Friday, April 28, 2017

Nutmeg State Pride

Recently I attended a business conference and met people from all over the United States. I noticed some of them were very proud of their home states, even to the point of identifying themselves with state-related nicknames.

When I met two guys at a cocktail reception, one stepped forward and said, “I’m from Texas. You can call me ‘Tex.’ This here fella is from California. You can call him ‘Cal.’”

I replied, “Well, I’m from Connecticut. So you can call me, um, ‘Connie.’”

“OK then!” Tex exclaimed, “Connie it is. Nice to meet ya, pardner!” He then proceeded to give me a warm Texas greeting in the form of a joyful slap on my back, which, luckily for me, only fractured two ribs.

Tex and Cal and I were soon joined by Minnie (Minnesota), Mitch (Michigan), and Mr. Obnoxious (New York).

Each member of the group extolled the virtues of his respective state. Tex talked about the wide open spaces and sprawling cattle ranches, “as far as the eye kin see.”

Cal described the scenic Pacific beaches in his home state, “and the, like, awesome weather, dude.”

Minnie told us about the thousands of pristine lakes and all the exciting winter activities in Minnesota, including his favorite competitive sport, “avoiding frostbite.”

Mitch discussed boating on the Great Lakes, the secluded campgrounds, and the fact that in recent years “random gunfire has dropped off a bit in metro Detroit.”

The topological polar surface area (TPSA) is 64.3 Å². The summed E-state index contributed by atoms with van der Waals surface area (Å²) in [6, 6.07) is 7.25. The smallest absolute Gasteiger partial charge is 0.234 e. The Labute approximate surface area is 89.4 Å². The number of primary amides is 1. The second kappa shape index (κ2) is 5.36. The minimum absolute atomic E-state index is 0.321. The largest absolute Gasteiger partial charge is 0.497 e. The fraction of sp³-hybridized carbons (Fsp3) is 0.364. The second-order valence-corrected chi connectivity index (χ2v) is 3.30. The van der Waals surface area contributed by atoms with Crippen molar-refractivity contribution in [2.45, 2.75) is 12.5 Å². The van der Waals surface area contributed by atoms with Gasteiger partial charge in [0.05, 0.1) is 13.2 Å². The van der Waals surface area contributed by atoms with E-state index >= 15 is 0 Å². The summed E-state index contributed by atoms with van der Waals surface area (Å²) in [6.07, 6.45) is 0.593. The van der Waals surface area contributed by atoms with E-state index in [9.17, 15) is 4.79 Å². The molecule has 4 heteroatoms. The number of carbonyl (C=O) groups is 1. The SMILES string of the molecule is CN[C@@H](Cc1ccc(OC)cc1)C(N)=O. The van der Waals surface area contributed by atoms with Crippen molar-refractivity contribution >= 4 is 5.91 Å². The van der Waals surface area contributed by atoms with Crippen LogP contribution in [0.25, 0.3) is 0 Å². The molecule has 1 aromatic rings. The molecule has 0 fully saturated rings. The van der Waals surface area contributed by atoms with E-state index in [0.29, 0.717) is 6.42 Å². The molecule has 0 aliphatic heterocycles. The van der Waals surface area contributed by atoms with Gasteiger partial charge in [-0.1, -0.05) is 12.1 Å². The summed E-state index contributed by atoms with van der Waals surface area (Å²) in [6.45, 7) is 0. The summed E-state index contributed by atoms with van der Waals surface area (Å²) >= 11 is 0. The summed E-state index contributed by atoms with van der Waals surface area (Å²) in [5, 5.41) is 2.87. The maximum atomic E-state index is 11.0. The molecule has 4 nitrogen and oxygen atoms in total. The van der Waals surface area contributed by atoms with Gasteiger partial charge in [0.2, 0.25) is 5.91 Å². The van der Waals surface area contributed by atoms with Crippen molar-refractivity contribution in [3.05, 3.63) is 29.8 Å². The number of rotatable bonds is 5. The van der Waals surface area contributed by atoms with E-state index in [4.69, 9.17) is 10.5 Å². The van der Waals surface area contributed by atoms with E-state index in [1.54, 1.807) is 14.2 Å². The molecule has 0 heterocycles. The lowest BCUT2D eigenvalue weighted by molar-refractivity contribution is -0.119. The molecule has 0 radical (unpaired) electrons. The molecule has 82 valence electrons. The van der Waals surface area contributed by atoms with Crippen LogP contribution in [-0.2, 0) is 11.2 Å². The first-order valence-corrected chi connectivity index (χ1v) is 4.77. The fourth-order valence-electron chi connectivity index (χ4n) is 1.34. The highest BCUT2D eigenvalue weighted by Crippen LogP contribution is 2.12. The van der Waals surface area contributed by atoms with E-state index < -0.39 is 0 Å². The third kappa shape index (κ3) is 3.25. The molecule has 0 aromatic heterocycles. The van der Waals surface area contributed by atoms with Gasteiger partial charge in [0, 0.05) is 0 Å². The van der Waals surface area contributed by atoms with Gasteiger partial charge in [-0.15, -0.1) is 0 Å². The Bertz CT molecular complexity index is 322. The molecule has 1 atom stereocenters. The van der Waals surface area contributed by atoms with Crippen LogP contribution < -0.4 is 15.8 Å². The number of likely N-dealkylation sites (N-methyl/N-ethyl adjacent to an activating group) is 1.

Mr. Obnoxious said, “In New Yawk, we got Broadway and the Statue of Liberty and —  Hey, wha’ choo lookin’ at, pal? How’d ya like yer face rearranged?!”

“Whoa now, hold on there, Mr. O,” Tex said. “He’s just the waiter, and he wants to know if you need another drink.”

Tex stepped between Mr. O and the frightened waiter, and to break the tension, turned to me and asked, “So Connie, where the heck is Connecticut, anyway?”

Before I could answer, Cal said, “Isn’t it, like, in Canada, or something?”

“Yeah, sort of,” I said. “We’re in New England. Right between New York and Boston.”

“Oh yeah,” Tex said. “That’s one of them itty bitty states about the size of an average Texas back yard.”

“What’s Connecticut famous for?” Minnie asked.

And that’s when it hit me. We’re not exactly famous for anything. I stammered for a few moments. “Well, uh, we have high taxes, and, uh, the cost of living is outrageous, and, uh, the highways are overcrowded and crumbling, and, uh…”

“Oh wait!” Mitch exclaimed. “I read about Connecticut in the newspaper the other day. You guys are famous for having your politicians go to prison, right?”

“Ah yes, thank you, Mitch,” I said, grateful for his assistance. “I almost forgot. We lead the nation in politicians behind bars. Many mayors have been imprisoned, and one was re-elected after he got out. And we’ve got a former governor who’s on his second stint in the slammer.

“And of course,” I continued, “if they scrutinize ALL our politicians the way they went after that former governor, there won’t be anyone left at the Capitol to vote for the new prisons we’re gonna need to hold them all!”

With Mitch’s help, I was able to save face and contribute to the discussion. But afterward I started thinking, “My home state must be famous for something other than crooked politicians and high taxes, right?” 

So, I need your help, folks. Please email me at and tell me what you think Connecticut is famous for, and why you like living here (assuming you do). If you can come up with something good, I’ll discuss it in a future column — plus brag about it at my next business conference. 

1 comment:

  1. The Knights of Columbus is pretty famous (I work here); Yale is pretty famous too. - robyn healy